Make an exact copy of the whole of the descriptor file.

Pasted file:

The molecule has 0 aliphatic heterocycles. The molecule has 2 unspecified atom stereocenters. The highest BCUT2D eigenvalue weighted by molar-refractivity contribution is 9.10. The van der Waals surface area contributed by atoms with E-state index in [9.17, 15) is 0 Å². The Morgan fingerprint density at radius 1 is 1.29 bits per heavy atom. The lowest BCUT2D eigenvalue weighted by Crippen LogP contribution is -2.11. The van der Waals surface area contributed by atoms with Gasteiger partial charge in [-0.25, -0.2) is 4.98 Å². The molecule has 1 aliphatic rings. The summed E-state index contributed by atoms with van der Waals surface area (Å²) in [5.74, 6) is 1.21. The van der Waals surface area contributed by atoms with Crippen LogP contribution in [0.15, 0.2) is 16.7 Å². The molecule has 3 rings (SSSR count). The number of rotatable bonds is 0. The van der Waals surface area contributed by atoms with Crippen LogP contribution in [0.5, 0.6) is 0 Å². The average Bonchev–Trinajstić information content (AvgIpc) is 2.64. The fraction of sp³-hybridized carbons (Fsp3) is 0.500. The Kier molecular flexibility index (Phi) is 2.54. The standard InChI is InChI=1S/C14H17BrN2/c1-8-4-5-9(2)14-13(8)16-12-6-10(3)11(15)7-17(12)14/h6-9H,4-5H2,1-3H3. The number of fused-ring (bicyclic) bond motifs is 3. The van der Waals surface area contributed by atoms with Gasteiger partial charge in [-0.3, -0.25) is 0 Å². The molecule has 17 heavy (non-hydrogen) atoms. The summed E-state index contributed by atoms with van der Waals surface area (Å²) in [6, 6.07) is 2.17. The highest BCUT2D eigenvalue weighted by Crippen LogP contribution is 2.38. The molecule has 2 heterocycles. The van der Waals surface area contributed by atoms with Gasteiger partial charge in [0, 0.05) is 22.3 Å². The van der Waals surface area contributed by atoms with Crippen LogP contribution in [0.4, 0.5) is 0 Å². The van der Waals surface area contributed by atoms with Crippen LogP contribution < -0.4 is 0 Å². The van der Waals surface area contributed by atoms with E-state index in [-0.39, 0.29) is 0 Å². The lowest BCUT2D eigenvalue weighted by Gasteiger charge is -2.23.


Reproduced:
The molecule has 0 aliphatic heterocycles. The molecule has 2 unspecified atom stereocenters. The highest BCUT2D eigenvalue weighted by molar-refractivity contribution is 9.10. The van der Waals surface area contributed by atoms with E-state index in [9.17, 15) is 0 Å². The Morgan fingerprint density at radius 1 is 1.29 bits per heavy atom. The lowest BCUT2D eigenvalue weighted by Crippen LogP contribution is -2.11. The van der Waals surface area contributed by atoms with Gasteiger partial charge in [-0.25, -0.2) is 4.98 Å². The molecule has 1 aliphatic rings. The summed E-state index contributed by atoms with van der Waals surface area (Å²) in [5.74, 6) is 1.21. The van der Waals surface area contributed by atoms with Crippen LogP contribution in [0.15, 0.2) is 16.7 Å². The molecule has 3 rings (SSSR count). The number of rotatable bonds is 0. The van der Waals surface area contributed by atoms with Crippen LogP contribution in [0.5, 0.6) is 0 Å². The average Bonchev–Trinajstić information content (AvgIpc) is 2.64. The fraction of sp³-hybridized carbons (Fsp3) is 0.500. The Kier molecular flexibility index (Phi) is 2.54. The standard InChI is InChI=1S/C14H17BrN2/c1-8-4-5-9(2)14-13(8)16-12-6-10(3)11(15)7-17(12)14/h6-9H,4-5H2,1-3H3. The number of fused-ring (bicyclic) bond motifs is 3. The van der Waals surface area contributed by atoms with Gasteiger partial charge in [-0.3, -0.25) is 0 Å². The molecule has 17 heavy (non-hydrogen) atoms. The summed E-state index contributed by atoms with van der Waals surface area (Å²) in [6, 6.07) is 2.17. The highest BCUT2D eigenvalue weighted by Crippen LogP contribution is 2.38. The molecule has 2 heterocycles. The van der Waals surface area contributed by atoms with Gasteiger partial charge in [0, 0.05) is 22.3 Å². The van der Waals surface area contributed by atoms with Crippen LogP contribution in [0.4, 0.5) is 0 Å². The van der Waals surface area contributed by atoms with Crippen LogP contribution < -0.4 is 0 Å². The van der Waals surface area contributed by atoms with E-state index in [-0.39, 0.29) is 0 Å². The lowest BCUT2D eigenvalue weighted by Gasteiger charge is -2.23.